Harris v. Superior Court: Court of Appeal Holds Insurance Adjusters Not Exempt

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On remand from the California Supreme Court, the Second Appellate District has directed the trial court to recertify a class of Liberty Mutual insurance claims adjusters and has held that they are not exempt from overtime pay under California’s “administrative exemption.”  See Harris v. Super. Ct., ___ Cal. App. 4th ___ (Cal. Ct. App. 2012) (available here).  Defendants had presented an affirmative defense based on the administrative exemption, which the court rejected because the adjusters’ primary work duties were not directly related to either management policies or general business operations.  The decision is viewed as a clear victory for workers, and a sign that overtime exemption analysis is being revitalized to make it more difficult for employers to argue that they have no obligation to pay purportedly “exempt” employees for overtime work.

The ruling was preceded by a complex procedural history.  The trial court certified the class, whereupon Liberty Mutual put forth the affirmative defense that the adjusters were exempt under Wage Order No 4’s administrative exemption, and the plaintiffs moved for summary adjudication of the affirmative defense.  In addition to opposing the summary adjudication motion, Liberty Mutual also moved to decertify the class.  In a mixed ruling, the trial court decertified the class as to all claims arising after October 1, 2000, the effective date of the new Wage Order 4-2001, insofar as the adjusters were only exempt under an earlier version of Wage Order 4 (Wage Order 4-1998).  Liberty Mutual then sought decertification of the part of the class that remained certified, but the trial court denied the motion.  Subsequently, Liberty Mutual filed a Writ of Mandate Petition, which the Court of Appeal denied, holding the adjusters to be non-exempt.  Thereafter, the California Supreme Court reversed, holding that the Court of Appeal’s analysis of the amended wage order was flawed, since the court relied on case law that predated the most recent amendment to the applicable wage order and failed to consider the language of the amended order.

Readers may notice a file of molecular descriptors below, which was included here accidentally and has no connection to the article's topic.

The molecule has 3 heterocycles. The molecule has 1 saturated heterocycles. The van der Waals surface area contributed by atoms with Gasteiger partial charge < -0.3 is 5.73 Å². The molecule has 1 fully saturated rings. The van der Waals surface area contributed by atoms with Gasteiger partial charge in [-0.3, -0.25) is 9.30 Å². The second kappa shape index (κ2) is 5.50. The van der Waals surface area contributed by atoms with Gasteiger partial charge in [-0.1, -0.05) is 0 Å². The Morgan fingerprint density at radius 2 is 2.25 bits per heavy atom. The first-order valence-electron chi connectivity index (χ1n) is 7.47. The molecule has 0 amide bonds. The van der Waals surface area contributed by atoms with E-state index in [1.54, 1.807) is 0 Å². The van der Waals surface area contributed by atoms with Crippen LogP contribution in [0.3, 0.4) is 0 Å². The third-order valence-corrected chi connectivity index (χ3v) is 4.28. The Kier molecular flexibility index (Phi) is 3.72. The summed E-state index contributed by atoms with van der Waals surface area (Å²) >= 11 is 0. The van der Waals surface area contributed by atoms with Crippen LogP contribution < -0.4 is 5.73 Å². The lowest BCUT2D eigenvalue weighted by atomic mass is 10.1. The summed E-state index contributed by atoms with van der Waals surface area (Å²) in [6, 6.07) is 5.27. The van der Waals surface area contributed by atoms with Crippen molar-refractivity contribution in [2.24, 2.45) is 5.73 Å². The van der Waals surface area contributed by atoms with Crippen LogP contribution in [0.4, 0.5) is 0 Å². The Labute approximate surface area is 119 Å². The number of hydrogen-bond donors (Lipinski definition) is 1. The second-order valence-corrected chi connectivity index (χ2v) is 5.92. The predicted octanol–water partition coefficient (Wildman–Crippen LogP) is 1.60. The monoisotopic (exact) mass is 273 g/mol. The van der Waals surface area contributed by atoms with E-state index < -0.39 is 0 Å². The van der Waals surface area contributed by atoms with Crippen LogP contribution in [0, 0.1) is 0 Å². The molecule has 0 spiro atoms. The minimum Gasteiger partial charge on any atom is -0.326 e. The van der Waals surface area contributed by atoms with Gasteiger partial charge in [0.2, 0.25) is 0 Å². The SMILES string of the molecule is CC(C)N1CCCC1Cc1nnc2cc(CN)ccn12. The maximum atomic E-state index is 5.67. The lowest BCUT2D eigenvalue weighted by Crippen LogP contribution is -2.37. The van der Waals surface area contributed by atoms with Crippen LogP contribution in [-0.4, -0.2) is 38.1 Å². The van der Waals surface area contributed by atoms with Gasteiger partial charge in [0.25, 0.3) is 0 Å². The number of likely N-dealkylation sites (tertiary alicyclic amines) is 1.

The matter was remanded to the Court of Appeal, which again denied the defendants’ writ petition, but with more thorough reasoning, per the direction of the Supreme Court.  In particular, the court further clarified the “directly related” requirement of the administrative exemption.  Harris at 25-26.  The court found that the primary responsibility of the Harris employees was adjusting individual insurance claims, a task which is not at the level of management policy or general operations.  Id.  Thus, their work was not directly related to administering the business and, as such, the administrative exemption did not apply.  Id. at 26. The Court of Appeal ordered the trial court to vacate its prior orders and deny defendants’ motion to decertify the post-2000 class, since the adjusters would be non-exempt under either Wage Order 4-1998 or Wage Order 4-2001.  Id.  The Court of Appeal’s reasoning is expected to be influential in other misclassification cases.